Hi, Taskcluster developer here. A few notes about Taskcluster…
First, for a long time TC has been “Mozilla-specific” in that it was deployed as a SaaS and only used by Mozilla projects. That’s no longer the case - Taskcluster can now be deployed independently just like Discourse or OpenStack. We made that change in large part because the Rust community had good reasons to not run on a Mozilla service, as @steveklabnik mentioned earlier in this thread. We are also actively seeking other users for the application, including outside Mozilla. While Mozilla is unlikely to ever make Taskcluster a full “product” (first off, Marketing would never let us keep the name!), it is likely to see good uptake in the areas of CI that are not well-served by Jenkins, Travis, Buildbot, Appveyor, Buddybuild, and so on.
Taskcluster is not especially AWS-specific. It can run workers anywhere. Firefox has workers running on Mozilla datacenter hardware and in packet.net. Deepspeech has workers running on custom hardware. It’s even running on some rPIs in Germany. The TC provisioner currently supports spinning up instances on-demand in AWS (EC2 spot instances) and we will soon be adding support for packet.net and GCP. But that’s only provisioning – if you bring your own hardware, or always-on cloud instances, there’s no need for provisioning. Firefox stores artifacts – task outputs – in AWS;s S3, but we also support Azure blobs and the architecture is open enough to add other backends as well (which Firefox will probably want for packet.net).
Windows is not hard to run in EC2. Our generic-worker implementation has support for user-based isolation, meaning that different tasks run as different users on the same machine (sequentially or concurrently). It supports both Windows and OS X. That goes a long way toward isolating jobs from contaminating one another, although it’s not a great security boundary - but neither is Docker. For security boundaries, we recommend to use different hosts/instances (for example, Firefox try jobs are scheduled on a different pool of machines than production builds).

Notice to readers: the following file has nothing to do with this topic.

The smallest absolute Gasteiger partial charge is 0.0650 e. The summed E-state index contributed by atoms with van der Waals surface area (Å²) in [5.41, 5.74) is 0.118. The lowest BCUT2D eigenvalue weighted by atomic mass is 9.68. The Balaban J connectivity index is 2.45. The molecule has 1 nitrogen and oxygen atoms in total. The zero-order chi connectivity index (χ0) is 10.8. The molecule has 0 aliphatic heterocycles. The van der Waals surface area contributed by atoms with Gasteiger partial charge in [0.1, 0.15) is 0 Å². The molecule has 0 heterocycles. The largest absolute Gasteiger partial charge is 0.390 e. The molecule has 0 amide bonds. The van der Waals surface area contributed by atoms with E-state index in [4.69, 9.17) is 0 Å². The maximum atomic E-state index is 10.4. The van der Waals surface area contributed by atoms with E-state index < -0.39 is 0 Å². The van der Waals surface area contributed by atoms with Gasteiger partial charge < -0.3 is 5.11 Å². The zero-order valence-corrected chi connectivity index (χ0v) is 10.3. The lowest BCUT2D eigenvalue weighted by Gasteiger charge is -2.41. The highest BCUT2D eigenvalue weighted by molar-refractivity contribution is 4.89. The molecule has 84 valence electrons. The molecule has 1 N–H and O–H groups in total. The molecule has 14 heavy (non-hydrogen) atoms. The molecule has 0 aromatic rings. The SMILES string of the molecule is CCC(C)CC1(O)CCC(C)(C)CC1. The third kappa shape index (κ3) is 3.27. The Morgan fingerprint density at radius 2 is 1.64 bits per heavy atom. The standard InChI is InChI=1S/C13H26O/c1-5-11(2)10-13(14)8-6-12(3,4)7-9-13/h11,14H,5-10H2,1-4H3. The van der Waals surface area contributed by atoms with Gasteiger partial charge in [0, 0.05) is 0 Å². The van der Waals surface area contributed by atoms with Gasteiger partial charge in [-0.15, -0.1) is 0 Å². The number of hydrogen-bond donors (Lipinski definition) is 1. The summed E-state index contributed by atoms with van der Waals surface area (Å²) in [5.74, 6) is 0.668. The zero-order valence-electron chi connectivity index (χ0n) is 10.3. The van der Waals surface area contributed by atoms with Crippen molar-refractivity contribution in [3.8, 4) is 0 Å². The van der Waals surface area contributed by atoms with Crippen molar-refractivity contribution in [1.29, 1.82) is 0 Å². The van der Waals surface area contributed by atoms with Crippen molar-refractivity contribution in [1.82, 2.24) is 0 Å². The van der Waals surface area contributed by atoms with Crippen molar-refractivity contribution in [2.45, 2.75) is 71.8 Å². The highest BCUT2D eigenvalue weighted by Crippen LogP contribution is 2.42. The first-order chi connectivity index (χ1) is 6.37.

Taskcluster does dependency trees very well – the Firefox release process is 10’s of layers deep with lots of complex relationships between layers, and Taskcluster models that quite well. The resulting task graph has, at last check, 8000+ tasks. The only scaling issue we have is in displaying it in the browser!
To the strawman about timeouts – yes, you can set whatever timeout you would like in Taskcluster. Unbounded isn’t great because you’ll end up paying for hung machines in perpetuity, but if doubling the timeout fixes the issue, that’s easy. It’s also possible to define some flexible retry logic to automatically retry after known-intermittent issues (it’s not clear if intermittency is the problem here, or just too-short timeouts…)
P.S. I’m also a former Buildbot maintainer. Webkit does use Buildbot, but a pretty ancient version (0.8.6 - https://build.webkit.org/). Buildbot doesn’t have very good support for self-serve / in-tree configuration, and its support for dynamically scaling its worker pool (e.g., with $CLOUDVENDOR spot instances) is pretty minimal. And as @ishitatsuyuki mentioned in RFC: Build our own self hosted CI infrastructure it doesn’t do well with the deep dependency trees that a release process typically requires.